San Francisco Bay Area rss

Restaurant recommendations, new openings, and highlights from the SF Chowhound community.

Intensely Marinated Mexican Roast Chicken

Eat_Nopal loves Lola’s Market—a little treasure trove of a grocery, full of wonderful Mexican treats.

It has spectacular rotisserie chicken ($5.59). Not your typical, mediocre grocery store chicken, says Eat_Nopal—these are high-quality, succulent Rocky Jr. chickens. But the best part is the marinade: tons of garlic, thyme, Mexican oregano, paprika, and citrus. The marinade flavors suffuse the entire chicken. Given the intensity of the flavor and the quality of the skin, Eat_Nopal guesses that the chicken has been brined and marinated for at least a day. And it’s an absurdly low price for a Rocky Jr. chicken, too—some places charge more than that for a raw Rocky Jr. It’s as great as one of the better rotisserie chickens in Mexico.

The very crusty telera rolls (75 cents) are quite good, and perfect for making tortas. Try digging out a bit of the middle and filling it with some of that leftover rotisserie chicken. Delicias de Jalisco brand guava roll ($1.69) is excellent—it has a fairly intense guava taste and goes well with coffee.

Lola’s also carries good cheese. And pretty good bulk yogurt, too.

Lola’s Market [Sonoma County]
1680 Petaluma Hill Road, Santa Rosa
707-571-7579

Board Link: An Ode to Lola

Crawfish Craze Sweeps into Town

For some reason, Asia’s gone crazy for crawfish. “If you’ve been to Shanghai lately you’ll find that crawfish is more popular than watermelons these days over there, with crawfish restaurants popping up on almost every street corner over the last two years. Beijing is said to have gone through a similar craze,” explains Xiao Yang. In the Asian centers of Los Angeles, we’ve seen a number of Vietnamese-run, Louisiana-style crawfish boil places appearing in the Vietnamese and Chinese parts of the city. They’re very distinct—there is a particular style to a Vietnamese-run, Louisiana-style crawfish boil place, and it’s pretty addictive.

And now it’s come to Northern California. It’s the Vietnamese-run Boiling Crawfish—tasty food, and a great bargain, reports junesix. The shrimp is good, but the crawfish is great.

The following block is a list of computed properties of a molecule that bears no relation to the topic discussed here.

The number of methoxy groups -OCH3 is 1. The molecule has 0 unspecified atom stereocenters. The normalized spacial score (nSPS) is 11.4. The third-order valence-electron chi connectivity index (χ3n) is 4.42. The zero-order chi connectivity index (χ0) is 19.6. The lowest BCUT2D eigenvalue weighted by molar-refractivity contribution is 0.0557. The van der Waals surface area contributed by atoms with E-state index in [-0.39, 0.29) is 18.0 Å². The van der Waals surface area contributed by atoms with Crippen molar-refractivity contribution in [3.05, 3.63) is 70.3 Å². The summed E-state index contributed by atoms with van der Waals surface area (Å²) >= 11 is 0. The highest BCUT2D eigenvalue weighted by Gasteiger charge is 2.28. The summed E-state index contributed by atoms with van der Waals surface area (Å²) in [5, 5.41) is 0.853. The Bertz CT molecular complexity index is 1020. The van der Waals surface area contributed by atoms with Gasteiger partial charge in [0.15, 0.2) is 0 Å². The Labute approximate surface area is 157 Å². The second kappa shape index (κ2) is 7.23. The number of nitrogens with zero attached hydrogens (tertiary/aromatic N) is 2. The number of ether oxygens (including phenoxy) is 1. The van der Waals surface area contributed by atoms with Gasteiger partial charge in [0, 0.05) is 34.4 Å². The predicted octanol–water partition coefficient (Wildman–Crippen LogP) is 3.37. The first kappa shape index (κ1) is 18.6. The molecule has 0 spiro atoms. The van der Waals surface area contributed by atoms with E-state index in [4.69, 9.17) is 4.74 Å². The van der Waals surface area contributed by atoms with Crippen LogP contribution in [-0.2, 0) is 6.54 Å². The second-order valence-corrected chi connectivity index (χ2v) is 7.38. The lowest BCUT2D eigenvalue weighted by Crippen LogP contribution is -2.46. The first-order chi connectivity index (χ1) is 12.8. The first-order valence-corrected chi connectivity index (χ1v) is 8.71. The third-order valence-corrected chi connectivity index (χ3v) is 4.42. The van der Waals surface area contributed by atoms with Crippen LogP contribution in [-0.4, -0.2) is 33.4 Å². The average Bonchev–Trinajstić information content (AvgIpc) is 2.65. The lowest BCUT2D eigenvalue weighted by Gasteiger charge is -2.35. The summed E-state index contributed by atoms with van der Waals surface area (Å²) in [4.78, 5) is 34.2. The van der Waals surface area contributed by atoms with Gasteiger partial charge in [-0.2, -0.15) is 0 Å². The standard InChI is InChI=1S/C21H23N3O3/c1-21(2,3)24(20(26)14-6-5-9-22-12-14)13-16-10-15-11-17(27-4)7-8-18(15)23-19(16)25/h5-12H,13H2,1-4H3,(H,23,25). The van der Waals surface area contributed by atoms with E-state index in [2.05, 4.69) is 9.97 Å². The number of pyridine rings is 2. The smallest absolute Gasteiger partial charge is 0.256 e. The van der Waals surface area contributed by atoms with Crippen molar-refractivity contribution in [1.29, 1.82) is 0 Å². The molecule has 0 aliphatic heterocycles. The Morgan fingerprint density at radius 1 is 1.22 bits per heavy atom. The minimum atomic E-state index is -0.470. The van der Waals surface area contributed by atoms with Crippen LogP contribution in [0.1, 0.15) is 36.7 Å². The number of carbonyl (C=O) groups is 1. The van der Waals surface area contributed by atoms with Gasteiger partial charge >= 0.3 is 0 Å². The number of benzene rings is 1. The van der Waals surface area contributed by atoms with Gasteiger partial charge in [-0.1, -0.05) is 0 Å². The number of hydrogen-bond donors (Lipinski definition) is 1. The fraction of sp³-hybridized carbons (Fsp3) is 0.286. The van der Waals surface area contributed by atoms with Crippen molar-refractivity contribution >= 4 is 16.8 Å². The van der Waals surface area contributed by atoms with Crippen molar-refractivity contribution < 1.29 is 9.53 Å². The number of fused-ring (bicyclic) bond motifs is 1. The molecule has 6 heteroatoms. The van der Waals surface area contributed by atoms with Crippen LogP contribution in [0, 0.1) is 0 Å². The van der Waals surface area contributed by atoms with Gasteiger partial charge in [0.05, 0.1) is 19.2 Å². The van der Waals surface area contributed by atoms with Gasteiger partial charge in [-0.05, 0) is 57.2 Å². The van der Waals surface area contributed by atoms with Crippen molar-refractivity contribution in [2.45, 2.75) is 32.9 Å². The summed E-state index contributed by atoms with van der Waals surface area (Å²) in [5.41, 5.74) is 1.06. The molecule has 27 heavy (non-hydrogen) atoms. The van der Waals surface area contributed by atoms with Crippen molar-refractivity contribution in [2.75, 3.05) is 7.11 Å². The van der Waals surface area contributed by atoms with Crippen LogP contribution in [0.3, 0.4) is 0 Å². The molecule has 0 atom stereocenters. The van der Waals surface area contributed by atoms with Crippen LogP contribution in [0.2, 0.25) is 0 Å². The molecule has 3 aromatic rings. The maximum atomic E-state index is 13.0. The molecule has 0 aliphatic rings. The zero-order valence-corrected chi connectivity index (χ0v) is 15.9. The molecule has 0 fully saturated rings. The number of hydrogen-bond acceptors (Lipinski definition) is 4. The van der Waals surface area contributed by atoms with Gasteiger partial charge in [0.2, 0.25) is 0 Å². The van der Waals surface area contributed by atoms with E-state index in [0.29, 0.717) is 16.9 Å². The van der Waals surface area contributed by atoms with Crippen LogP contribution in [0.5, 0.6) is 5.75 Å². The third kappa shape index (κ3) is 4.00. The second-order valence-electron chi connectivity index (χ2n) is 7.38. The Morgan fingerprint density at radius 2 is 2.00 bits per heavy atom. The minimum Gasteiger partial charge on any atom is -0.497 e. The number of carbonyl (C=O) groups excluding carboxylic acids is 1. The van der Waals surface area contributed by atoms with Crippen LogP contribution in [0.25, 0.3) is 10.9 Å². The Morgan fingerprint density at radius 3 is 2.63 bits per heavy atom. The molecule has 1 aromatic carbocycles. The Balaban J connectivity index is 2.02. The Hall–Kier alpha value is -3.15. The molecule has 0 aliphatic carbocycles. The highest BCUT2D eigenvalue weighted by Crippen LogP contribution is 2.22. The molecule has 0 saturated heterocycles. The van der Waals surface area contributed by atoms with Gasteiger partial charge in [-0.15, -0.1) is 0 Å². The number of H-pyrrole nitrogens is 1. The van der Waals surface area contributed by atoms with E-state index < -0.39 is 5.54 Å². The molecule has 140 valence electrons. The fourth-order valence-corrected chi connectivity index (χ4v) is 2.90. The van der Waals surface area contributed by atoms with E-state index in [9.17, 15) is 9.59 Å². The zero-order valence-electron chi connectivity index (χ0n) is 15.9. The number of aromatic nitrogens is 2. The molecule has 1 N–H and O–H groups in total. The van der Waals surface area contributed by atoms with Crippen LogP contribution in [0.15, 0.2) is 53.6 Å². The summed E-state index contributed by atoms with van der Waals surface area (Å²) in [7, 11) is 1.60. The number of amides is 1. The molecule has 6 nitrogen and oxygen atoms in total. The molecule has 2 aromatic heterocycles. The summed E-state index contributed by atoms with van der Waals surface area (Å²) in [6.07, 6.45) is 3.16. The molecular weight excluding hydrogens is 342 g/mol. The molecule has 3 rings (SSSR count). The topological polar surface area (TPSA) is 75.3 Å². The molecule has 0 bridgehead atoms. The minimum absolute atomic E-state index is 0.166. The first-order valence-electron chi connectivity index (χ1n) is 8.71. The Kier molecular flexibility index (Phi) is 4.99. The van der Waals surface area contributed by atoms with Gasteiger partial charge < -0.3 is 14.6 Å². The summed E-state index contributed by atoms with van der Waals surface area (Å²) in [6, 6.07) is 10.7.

Boiling Crawfish [Sunset District]
2333 Irving Street, San Francisco
415-665-6033

Board Link: Boiling Crawfish (New) Outer Sunset

Wondrous Oddities, Exceptional Main Courses

Golden River is great—surprisingly creative, well-executed Chinese food, says kleungsf. And it’s a good value, too.

The chef here was the opening chef for Mayflower restaurants in San Francisco and Union City. Every main course kleungsf had was exceptional—perfectly steamed whole fresh scallops with scallions and soy sauce, and wonderfully tender stir-fried pork cheeks. Salt-baked chicken is very nice and just the right level of salty.

Desserts are excellent. The default dessert is red bean soup; unlike at most other places, the one here is not overly diluted. There’s house-made black herb jelly. And a wondrous oddity: mochi mixed with bitter melon purée, filled with black sesame paste, deep-fried, and covered with shredded coconut. The bitter melon isn’t overwhelming—it just adds a bit of depth to the whole thing. It’s great.

Golden River [Richmond District]
5827 Geary Boulevard, San Francisco
415-668-5105

Board Link: Dinner Review: Golden River Chinese Restaurant (Geary bet 22nd & 23rd Ave)

The Glories of La Mixteca

For your next Napa trip, forget about wine and cheese. Forget about oh-so-fancy big-name restaurants. Where you want to go is La Mixteca, a true Oaxacan restaurant. It’s very different from the Oaxacan places you find in, say, Los Angeles, which typically focus on dishes from the Valley of Oaxaca region. If you order right, what you’ll get will be glorious.